Steam Audio Tutorial
We will be building off of the Unity 4.1 Throw a Ball Tutorial so complete and/or open that project. If you are not using VR, you may ignore the VR Prefabs and any scripts. Instead create the same scene and follow the below instructions.
[Non-VR only] Interactivity
If you are not using VR, we will need to add a few scripts to make things interactive.
First add an empty GameObject and call it Player. Move your Main Camera to the Player to make it a child of the Player GameObject.
Now add a Character Controller Component to the Player and transform it such that it is just above the floor plane.
Now add the following new script to the Player and call it DemoPlayerController:
Then, attach the Main Camera to the script.
Now, to the Ball, add the following script called AudioDemoBallController:
Lastly, create an empty GameObject and call it GameManager.
To this GameObject, attach the following script called AudioDemoManager:
Then attach the Main Camera and the Ball to the script.
Now you should be able to run the application, move around, and click on the ball to move it to a random location.
Begin by downloading Steam Audio. Extract the folder from the download and then navigate to Unity.
In your project, go to Assets -> Import Package -> Custom Package. Then navigate to the <folder you extracted>/bin/unity. Click on the Steam Audio Unity package file and click "Open". Accept everything for importing.
Steam Audio Setup
Navigate to Edit -> Project Settings -> Audio and under Spatializer Plugin select "Steam Audio Spatializer". Also select "Steam Audio Ambisonics" under Ambisonic Decoder Plugin.
Now navigate to Window -> Steam Audio. Here make sure that the Audio Engine is set to "Unity".
You may also change your Simulation Preset here. I would recommend "High" but "Custom" will allow you to further enhance the audio simulation.
Optionally, you can add a custom HRTF (Head-Related Transfer Function) in the .SOFA file format.
Using Steam Audio
Now we are ready to begin using Steam Audio!
First, make sure that the your Camera has an Audio Listener component and add one if it does not (the Camera child object of the CameraRig object in the case of the Steam VR Tutorial).
Now to the Ball object, add an Audio Source Component.
Either download a sound clip from online or use one of the Steam VR audio files for the AudioClip field of our Audio Source.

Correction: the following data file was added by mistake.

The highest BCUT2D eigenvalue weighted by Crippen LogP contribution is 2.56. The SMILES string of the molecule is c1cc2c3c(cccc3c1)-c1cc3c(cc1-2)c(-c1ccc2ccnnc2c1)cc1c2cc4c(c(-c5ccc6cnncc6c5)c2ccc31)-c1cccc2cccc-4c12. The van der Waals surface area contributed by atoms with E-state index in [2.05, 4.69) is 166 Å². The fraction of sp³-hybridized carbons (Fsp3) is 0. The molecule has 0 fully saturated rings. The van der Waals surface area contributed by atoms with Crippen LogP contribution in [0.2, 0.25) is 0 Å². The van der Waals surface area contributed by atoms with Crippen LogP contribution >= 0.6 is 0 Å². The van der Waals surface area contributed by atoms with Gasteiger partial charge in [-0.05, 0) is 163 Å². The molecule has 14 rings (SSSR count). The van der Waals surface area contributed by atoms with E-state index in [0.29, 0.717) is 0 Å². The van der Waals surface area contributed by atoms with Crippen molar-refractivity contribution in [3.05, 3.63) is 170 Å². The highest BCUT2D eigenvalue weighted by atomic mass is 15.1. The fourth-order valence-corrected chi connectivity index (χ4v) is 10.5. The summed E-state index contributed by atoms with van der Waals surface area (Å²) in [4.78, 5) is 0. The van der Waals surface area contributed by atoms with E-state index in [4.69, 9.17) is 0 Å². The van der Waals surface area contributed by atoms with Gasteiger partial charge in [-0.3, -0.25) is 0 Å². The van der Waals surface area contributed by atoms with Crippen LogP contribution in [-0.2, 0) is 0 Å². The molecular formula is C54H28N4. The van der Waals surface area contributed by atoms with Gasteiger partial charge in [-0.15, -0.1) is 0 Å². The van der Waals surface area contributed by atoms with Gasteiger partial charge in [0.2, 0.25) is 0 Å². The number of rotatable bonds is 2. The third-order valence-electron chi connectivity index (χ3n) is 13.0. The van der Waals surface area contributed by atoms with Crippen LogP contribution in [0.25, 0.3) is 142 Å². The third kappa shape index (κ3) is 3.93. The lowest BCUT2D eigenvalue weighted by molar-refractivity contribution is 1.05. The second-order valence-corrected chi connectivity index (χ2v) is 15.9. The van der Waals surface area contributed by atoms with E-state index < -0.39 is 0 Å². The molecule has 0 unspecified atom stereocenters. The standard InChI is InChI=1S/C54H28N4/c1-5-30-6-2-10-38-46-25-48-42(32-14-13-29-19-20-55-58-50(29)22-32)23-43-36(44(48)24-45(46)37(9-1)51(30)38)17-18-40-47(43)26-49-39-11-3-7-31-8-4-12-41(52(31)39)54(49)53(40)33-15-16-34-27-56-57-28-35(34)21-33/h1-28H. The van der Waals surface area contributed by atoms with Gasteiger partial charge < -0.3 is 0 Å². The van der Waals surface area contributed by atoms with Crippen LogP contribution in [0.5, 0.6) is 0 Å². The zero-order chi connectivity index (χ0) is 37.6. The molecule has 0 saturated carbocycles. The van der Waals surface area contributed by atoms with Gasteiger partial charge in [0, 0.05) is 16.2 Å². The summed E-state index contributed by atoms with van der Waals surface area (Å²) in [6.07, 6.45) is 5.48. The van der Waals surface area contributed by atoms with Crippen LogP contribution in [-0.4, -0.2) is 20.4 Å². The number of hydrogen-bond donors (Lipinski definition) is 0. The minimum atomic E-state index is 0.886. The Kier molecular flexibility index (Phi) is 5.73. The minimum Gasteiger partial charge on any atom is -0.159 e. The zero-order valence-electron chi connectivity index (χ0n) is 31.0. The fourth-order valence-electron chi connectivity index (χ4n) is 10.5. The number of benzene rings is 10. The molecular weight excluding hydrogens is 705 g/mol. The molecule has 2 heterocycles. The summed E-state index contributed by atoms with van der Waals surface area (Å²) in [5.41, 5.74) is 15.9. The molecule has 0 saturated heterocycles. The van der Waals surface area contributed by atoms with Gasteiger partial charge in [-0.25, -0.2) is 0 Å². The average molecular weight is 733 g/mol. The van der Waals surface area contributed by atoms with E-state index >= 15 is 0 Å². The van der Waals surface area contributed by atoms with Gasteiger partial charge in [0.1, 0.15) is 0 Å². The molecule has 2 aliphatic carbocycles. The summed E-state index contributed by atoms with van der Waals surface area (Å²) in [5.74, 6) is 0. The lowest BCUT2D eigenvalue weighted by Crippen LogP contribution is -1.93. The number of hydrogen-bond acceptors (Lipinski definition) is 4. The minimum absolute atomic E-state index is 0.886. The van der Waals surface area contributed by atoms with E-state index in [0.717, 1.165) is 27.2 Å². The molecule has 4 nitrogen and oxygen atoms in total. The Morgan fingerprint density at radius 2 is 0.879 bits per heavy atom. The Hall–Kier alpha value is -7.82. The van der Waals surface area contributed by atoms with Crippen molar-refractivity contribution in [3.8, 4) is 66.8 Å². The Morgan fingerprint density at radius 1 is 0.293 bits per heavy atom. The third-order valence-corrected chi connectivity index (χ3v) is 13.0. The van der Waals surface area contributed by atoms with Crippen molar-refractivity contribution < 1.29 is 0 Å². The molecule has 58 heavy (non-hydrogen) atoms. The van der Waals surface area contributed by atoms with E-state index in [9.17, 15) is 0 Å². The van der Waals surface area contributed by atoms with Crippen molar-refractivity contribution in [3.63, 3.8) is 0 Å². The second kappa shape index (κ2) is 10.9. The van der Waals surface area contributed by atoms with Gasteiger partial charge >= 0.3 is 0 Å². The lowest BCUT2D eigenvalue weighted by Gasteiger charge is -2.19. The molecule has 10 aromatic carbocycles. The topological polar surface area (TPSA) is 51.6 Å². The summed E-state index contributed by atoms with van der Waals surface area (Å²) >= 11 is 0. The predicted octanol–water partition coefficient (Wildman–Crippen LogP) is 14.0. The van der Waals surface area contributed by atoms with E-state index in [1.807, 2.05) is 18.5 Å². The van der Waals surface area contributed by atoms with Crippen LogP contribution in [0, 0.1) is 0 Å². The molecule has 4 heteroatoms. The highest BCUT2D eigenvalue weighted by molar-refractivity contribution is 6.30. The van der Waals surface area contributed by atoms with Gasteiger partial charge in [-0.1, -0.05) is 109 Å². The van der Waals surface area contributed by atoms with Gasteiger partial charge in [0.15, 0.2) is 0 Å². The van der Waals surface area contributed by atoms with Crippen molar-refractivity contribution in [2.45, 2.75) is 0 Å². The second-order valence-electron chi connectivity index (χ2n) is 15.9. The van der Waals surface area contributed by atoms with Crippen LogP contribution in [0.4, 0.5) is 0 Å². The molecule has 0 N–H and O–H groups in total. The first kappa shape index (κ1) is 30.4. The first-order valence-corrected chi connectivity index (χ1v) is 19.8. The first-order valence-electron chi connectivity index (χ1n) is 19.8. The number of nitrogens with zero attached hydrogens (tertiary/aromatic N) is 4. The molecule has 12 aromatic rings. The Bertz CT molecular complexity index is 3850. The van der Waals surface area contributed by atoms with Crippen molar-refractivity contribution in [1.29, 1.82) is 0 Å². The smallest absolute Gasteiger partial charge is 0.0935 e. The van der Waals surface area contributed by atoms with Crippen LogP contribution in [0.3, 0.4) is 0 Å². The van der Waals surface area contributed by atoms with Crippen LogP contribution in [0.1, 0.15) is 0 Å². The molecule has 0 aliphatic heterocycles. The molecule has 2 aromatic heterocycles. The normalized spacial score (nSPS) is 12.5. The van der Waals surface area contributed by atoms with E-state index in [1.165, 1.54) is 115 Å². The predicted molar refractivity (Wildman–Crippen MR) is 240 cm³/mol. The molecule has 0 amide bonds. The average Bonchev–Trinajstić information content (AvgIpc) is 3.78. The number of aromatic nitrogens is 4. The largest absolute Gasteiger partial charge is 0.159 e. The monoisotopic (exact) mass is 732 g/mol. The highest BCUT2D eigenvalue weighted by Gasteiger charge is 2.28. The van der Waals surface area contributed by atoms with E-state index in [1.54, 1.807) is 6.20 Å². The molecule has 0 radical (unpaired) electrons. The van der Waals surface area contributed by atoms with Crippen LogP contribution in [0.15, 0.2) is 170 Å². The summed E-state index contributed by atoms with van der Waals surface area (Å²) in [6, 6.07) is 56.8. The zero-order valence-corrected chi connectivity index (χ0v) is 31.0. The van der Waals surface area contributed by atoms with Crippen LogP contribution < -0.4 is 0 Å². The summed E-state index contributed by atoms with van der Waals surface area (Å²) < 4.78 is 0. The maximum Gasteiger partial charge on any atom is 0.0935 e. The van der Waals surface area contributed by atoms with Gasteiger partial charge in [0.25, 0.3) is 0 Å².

Be sure that both Play On Awake and Loop are checked so that audio starts and continues while we are in VR.
Also make sure to set the Spatial Blend slider all the way to the right (value of 1) for 3D spatialization.
Then, under 3D Sound Settings, click to enable the Spatialize checkbox as well as the Spatialize Post Effects sub-checkbox.
Now also add a Steam Audio Source Component to the Ball. You may change these fields as you wish but for the most realistic audio, I would recommend these settings:
Lastly, since this object will be a dynamic sound source, add a Steam Audio Dynamic Object Component to the ball.
In order for Steam Audio to work when we run the Scene, we'll have to export it.
Click on the Steam Audio Manager Settings object in the Hierarchy to open it up in the Inspector.
Now under Scene Export, select all three options (Pre-Export Scene, Export All Dynamic Objects, and Export to OBJ).
Now you are ready to test run the application!
Click run to start the application (make sure you have headphones or are using a headset built into a HMD if you are using VR).
You should be able to hear your audio coming from the ball!
If you are in VR, try moving/throwing the ball and holding it up to each ear. The sound should be varying spatially!
Changing the Environment
Now create four walls and a ceiling to the scene (either a small room or surrounding the whole scene).
To each of these, the table, and the floor, add both a Steam Audio Geometry Component and a Steam Audio Material Component.
Feel free to change the material type for each object. The default material should be "Generic" but this can be changed in the Steam Audio Manager Settings object.
Now run the application again to see how the audio changes! Be sure to re-export your scene.
When the table occludes the ball, the audio source should become less pronounced (if you have the above settings).